In fiction, as in real life, people face challenges. But how do we respond to them? Do we try to run away from them? Or, do we stand tall and face them?
Literature is full of heroes who are summoned for a great adventure, which promises glittering rewards–fame, fortune, immortality, love… But once the hero accepts the challenge, he/she must leave the comfort and security of home and cross the threshold into the unknown.
Some heroes like Bilbo Baggins are reluctant to take the first step. Other heroes are eager to strap on a sword, climb onto a horse, or set sail, and begin the adventure.
On this journey, the hero must pass through a series of thresholds or gates, guarded by an evil force–which can be terrifying or seductive or a combination of both.
However, if the hero stands firm and faces the ogre, he or she is in for a surprise:
“The adventure is always and everywhere a passage beyond the veil of the known into the unknown; the powers that watch at the boundary are dangerous; to deal with them is risky; yet for anyone with competence and courage the danger fades.”–Joseph Campbell, The Hero with a Thousand Faces
The great mythologist Joseph Campbell reveals one of the great “lessons” of the quest: by facing our fears, we learn that they are less powerful than we thought and they can be conquered. Imagine that! Still, we must be careful because our unexpected victories can go to our heads, and we can become overconfident.
From literature and the news, we learn about the dangers of hubris. Some remarkable people can achieve unimagined success in business, politics, sports, and the arts. But at the same time, they may start to believe that they have more power, skill, and intelligence than “ordinary” mortals. Some of them become convinced that they are not bound by the laws of society. In their drive to hold onto their success and fame, they succumb to the pressure to outperform others, to climb higher and to acquire more. How many successful people can you think of who have achieved great success only to be toppled from their pedestals and fall into shame or oblivion by “sins” of hubris? (Think of Lance Armstrong, Justin Bieber and Bernie Madoff.) The lesson here is to accept our success and accolades with humility and grace. And the acknowledgement that these external signs of achievement are not a measure of our intrinsic self-worth.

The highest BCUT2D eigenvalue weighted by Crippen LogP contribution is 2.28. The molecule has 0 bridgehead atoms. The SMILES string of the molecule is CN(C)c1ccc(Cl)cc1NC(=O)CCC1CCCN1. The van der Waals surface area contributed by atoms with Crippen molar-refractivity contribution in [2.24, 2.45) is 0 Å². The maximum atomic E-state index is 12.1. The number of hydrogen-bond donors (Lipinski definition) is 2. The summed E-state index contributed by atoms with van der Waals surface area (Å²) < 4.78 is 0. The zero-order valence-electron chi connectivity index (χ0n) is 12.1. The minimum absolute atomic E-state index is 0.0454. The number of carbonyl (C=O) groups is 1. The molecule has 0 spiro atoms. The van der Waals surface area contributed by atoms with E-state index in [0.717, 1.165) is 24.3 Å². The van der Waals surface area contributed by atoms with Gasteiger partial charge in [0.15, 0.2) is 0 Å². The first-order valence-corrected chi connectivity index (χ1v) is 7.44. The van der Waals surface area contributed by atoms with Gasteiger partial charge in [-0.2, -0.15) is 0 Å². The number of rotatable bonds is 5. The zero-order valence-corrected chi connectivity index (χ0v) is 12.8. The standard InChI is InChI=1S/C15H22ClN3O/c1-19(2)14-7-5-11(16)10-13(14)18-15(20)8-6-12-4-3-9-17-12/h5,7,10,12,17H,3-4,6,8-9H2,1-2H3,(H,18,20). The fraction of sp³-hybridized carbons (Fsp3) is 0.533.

What have you learned by crossing a threshold and accepting a daunting challenge? Did you learn, like me, that you have greater strength and abilities than you ever imagined? Did you learn that your fears loom larger before you take action and they shrink once you take the first step?
To see other posts on the “threshold” theme, click on the links below:
- Weekly Photo Challenge: Threshold |Monochrome Monday | The Girl Who Clicked
- On the Threshold of Power (Weekly Photo Challenge: Threshold) | The San Francisco Scene–Seen!
- Weekly Photo Challenge: Threshold | mommyneurotic
- Weekly Photo Challenge: Threshold… | M & A’s World
- Weekly Photo Challenge: Threshold. Cervinia, Italy, the Mountain Majesty. The Daily Post, | parislux
- THRESHOLD | TALKING-STORY WITH PICTURES
- Weekly Photo Challenge: Threshold #2 | Khana’s Web
- Weekly Photo Challenge: Threshold #3 | Khana’s Web
- Weekly Photo Challenge: Threshold | MightWar
- Before She Says I Do.. | indahs: travel story & photography
- Weekly Photo Challenge; Threshold | Day One
- Searching for threshold | Change Is Hard
- Weekly Photo Challenge: Threshold | TRAVEL WORDS
- Weekly Photo Challenge: Threshold (IV) | Uncle Spike’s Adventures
- Never smile at a … | Etcetera Etcetera Etcetera
- blend | yi-ching lin photography
- photography ~~ threshold (weekly photo challenge) | vintage french chic
- Weekly Photo Challenge: Threshold | The Shady Tree
- Threshold of Spring | Depth of Feelings
- Weekly Photo Challenge: Threshold – Sean Lowcay
- Weekly Photo Challenge: Threshold ~ Of Life | Heavenly Raindrops
- Thresholds | breathofgreenair